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Markets

Copper claws higher on physical demand, but jittery on rates

  • The market is suddenly looking stronger, we have buyers out there for the physical stuff, not just the financial players
Published August 24, 2021

LONDON: Copper prices marched higher for a third session on Tuesday on signs of a rebound in physical demand, but gains were capped by uncertainty ahead of a US central banking conference.

Three-month copper on the London Metal Exchange gained 0.4% to $9,305.50 a tonne in official trading, building on two previous sessions of gains, including a 2.6% rise on Monday.

"The market is suddenly looking stronger, we have buyers out there for the physical stuff, not just the financial players," said Ole Hansen, head of commodity strategy at Saxo Bank in Copenhagen.

"But it's pausing a bit today. Before we know whether we'll see a strong return of investment demand, we need to get past Friday and Jackson Hole, that's the next crucial event risk."

Markets are awaiting more signals on stimulus tapering from the head of the US Federal Reserve Jerome Powell, who is due to make a speech on Friday at the Jackson Hole meeting of central bankers.

Copper rebounds, but demand concerns dominate market

The comments are likely to set the direction of the dollar, which has a big impact on copper and other commodity markets.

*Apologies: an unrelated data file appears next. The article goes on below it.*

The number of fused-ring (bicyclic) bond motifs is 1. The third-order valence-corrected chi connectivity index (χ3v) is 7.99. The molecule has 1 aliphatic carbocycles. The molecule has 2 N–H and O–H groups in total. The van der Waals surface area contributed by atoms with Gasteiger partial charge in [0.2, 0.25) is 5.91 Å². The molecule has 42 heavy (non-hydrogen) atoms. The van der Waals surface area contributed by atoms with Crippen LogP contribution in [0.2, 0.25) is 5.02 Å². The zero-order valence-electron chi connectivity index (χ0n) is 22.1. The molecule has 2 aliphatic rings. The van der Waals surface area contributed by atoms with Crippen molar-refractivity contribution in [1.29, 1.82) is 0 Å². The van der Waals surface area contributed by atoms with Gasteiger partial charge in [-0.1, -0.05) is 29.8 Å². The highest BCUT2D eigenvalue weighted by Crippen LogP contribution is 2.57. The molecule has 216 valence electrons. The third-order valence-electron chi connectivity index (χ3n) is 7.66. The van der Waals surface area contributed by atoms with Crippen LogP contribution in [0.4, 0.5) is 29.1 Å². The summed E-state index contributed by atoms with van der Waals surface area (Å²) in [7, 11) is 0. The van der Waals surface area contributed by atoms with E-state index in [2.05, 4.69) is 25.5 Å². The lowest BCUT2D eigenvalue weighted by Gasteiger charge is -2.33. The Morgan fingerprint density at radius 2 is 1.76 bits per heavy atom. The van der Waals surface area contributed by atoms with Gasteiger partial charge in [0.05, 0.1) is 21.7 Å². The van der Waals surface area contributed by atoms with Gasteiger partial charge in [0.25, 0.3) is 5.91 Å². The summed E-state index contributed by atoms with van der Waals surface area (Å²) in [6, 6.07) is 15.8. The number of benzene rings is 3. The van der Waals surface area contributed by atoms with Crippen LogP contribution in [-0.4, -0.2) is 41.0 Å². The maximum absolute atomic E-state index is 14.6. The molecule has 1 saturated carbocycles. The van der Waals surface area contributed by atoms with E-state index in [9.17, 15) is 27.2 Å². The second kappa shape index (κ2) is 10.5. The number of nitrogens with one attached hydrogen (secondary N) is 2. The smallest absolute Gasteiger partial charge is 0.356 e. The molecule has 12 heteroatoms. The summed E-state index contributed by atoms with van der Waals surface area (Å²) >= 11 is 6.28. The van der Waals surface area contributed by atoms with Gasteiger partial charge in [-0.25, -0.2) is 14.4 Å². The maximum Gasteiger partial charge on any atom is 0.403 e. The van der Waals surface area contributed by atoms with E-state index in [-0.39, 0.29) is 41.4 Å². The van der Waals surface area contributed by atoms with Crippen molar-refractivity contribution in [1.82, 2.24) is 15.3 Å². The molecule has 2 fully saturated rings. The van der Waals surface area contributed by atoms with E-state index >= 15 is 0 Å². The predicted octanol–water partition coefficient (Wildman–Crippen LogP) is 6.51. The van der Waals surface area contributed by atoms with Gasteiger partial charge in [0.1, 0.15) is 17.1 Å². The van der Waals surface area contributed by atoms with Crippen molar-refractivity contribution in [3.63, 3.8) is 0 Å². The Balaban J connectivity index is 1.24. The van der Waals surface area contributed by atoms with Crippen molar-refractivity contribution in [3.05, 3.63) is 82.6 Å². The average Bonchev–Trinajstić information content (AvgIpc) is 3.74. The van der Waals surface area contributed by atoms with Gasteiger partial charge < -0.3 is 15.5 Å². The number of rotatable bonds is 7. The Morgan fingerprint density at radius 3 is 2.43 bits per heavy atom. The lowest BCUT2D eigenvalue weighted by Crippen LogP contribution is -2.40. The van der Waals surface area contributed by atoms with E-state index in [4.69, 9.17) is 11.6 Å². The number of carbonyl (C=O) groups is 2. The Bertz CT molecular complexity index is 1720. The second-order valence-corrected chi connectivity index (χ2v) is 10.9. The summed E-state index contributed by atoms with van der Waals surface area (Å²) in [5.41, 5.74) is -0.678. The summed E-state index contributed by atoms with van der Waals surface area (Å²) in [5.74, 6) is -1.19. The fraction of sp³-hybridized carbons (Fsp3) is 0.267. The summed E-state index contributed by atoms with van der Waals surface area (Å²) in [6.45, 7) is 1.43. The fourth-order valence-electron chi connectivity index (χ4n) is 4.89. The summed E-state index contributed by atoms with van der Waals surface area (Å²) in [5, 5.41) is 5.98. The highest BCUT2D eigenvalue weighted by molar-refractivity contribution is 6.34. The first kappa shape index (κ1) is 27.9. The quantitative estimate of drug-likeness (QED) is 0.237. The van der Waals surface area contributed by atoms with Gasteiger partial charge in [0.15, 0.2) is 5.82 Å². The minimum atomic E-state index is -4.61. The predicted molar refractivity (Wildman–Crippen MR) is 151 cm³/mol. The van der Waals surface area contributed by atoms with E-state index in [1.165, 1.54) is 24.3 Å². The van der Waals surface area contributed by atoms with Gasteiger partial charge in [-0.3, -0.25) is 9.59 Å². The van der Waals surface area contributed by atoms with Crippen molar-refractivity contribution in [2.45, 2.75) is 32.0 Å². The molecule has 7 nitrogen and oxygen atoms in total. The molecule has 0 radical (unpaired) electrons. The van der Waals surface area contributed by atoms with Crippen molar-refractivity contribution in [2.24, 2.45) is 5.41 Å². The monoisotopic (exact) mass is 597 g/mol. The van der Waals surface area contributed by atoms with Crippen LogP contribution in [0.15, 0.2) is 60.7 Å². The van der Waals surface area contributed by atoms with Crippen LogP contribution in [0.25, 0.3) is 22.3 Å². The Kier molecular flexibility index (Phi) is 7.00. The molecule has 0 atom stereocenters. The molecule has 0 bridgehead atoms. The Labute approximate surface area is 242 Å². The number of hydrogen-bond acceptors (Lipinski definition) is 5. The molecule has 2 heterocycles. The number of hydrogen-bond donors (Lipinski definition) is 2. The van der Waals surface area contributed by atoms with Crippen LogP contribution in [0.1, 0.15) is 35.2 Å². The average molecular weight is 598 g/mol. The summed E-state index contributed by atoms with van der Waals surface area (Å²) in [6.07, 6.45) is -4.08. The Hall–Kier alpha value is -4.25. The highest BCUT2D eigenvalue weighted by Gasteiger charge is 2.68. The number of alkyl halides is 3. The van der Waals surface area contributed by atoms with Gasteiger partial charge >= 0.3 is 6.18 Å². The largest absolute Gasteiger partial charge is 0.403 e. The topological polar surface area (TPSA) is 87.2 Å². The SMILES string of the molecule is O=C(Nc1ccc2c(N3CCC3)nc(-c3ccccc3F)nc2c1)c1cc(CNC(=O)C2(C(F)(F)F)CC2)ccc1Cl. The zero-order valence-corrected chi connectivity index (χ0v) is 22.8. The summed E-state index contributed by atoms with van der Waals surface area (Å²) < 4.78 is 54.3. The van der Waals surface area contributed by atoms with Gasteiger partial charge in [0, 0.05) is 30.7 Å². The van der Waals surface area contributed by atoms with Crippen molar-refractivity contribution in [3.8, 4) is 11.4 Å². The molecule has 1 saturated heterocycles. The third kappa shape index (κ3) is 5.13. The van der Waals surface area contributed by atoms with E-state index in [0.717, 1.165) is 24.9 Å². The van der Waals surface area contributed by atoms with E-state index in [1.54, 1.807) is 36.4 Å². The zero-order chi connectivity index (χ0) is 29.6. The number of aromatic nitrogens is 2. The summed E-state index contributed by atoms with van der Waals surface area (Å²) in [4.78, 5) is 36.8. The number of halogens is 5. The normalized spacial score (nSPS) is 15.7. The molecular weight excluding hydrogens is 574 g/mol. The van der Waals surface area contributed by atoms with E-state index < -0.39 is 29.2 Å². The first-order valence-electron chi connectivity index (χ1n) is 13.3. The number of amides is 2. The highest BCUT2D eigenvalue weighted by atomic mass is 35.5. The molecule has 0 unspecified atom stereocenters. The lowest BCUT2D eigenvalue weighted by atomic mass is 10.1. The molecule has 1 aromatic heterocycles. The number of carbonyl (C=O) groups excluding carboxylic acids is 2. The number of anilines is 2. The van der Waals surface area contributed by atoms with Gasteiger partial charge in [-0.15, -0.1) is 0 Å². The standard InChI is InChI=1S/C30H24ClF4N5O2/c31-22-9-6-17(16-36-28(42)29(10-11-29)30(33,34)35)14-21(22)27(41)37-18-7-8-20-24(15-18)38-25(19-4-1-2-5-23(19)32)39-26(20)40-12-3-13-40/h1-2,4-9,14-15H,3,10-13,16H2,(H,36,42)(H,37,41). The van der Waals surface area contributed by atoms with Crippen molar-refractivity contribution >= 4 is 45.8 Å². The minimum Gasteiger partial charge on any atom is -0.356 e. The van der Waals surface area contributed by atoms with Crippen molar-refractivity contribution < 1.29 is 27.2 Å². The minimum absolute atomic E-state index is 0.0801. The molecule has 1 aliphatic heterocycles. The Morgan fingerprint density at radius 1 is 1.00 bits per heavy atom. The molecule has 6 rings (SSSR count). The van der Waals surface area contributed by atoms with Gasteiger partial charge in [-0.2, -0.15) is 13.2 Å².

The dollar index was slightly firmer on Tuesday, making greenback-priced metals more expensive to holders of other currencies.

The most-traded October copper contract on the Shanghai Futures Exchange closed up 1.5% at 68,560 yuan ($10,582.86) a tonne.

Signs of renewed physical demand for copper included China's Yangshan premium, which has more than doubled this month to $122.50 a tonne.

LME on-warrant inventories have slid by a fifth over the past two days while the premium of LME cash copper over the three month contract has jumped to $27.95 a tonne, the strongest since April, indicating more demand for near-term supplies.

Prices for aluminium raw material alumina have hit their highest in almost six months after a blaze at the Jamalco refinery in Jamaica led to fears of tighter supply.

LME aluminium rose 1% in official activity to $2,627 a tonne, zinc gained 1.8% to $2,981, lead was little changed at $2,284, nickel climbed 0.9% to $19,063 and tin advanced 1.6% to $32,703.

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